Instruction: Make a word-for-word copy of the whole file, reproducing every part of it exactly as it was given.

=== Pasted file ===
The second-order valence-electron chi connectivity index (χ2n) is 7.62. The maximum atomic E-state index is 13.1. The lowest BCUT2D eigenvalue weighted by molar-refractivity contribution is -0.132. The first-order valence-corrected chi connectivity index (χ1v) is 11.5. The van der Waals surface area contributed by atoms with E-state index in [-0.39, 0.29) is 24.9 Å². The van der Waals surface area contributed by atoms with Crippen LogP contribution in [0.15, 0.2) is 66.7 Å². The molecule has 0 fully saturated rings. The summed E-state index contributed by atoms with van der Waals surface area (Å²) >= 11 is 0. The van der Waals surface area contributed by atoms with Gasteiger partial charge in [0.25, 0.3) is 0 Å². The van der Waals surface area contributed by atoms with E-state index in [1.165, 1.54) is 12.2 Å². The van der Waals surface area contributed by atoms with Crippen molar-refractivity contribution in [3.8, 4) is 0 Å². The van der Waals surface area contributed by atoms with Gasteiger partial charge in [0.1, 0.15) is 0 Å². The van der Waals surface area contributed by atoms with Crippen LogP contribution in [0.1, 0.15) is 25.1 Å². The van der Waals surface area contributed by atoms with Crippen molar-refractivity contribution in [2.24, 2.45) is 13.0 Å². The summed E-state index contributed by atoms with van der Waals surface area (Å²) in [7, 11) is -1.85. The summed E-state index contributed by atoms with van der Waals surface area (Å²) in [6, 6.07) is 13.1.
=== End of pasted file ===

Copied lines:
The second-order valence-electron chi connectivity index (χ2n) is 7.62. The maximum atomic E-state index is 13.1. The lowest BCUT2D eigenvalue weighted by molar-refractivity contribution is -0.132. The first-order valence-corrected chi connectivity index (χ1v) is 11.5. The van der Waals surface area contributed by atoms with E-state index in [-0.39, 0.29) is 24.9 Å². The van der Waals surface area contributed by atoms with Crippen LogP contribution in [0.15, 0.2) is 66.7 Å². The molecule has 0 fully saturated rings. The summed E-state index contributed by atoms with van der Waals surface area (Å²) >= 11 is 0. The van der Waals surface area contributed by atoms with Gasteiger partial charge in [0.25, 0.3) is 0 Å². The van der Waals surface area contributed by atoms with E-state index in [1.165, 1.54) is 12.2 Å². The van der Waals surface area contributed by atoms with Crippen molar-refractivity contribution in [3.8, 4) is 0 Å². The van der Waals surface area contributed by atoms with Gasteiger partial charge in [0.1, 0.15) is 0 Å². The van der Waals surface area contributed by atoms with Crippen LogP contribution in [0.1, 0.15) is 25.1 Å². The van der Waals surface area contributed by atoms with Crippen molar-refractivity contribution in [2.24, 2.45) is 13.0 Å². The summed E-state index contributed by atoms with van der Waals surface area (Å²) in [7, 11) is -1.85. The summed E-state index contributed by atoms with van der Waals surface area (Å²) in [6, 6.07) is 13.1.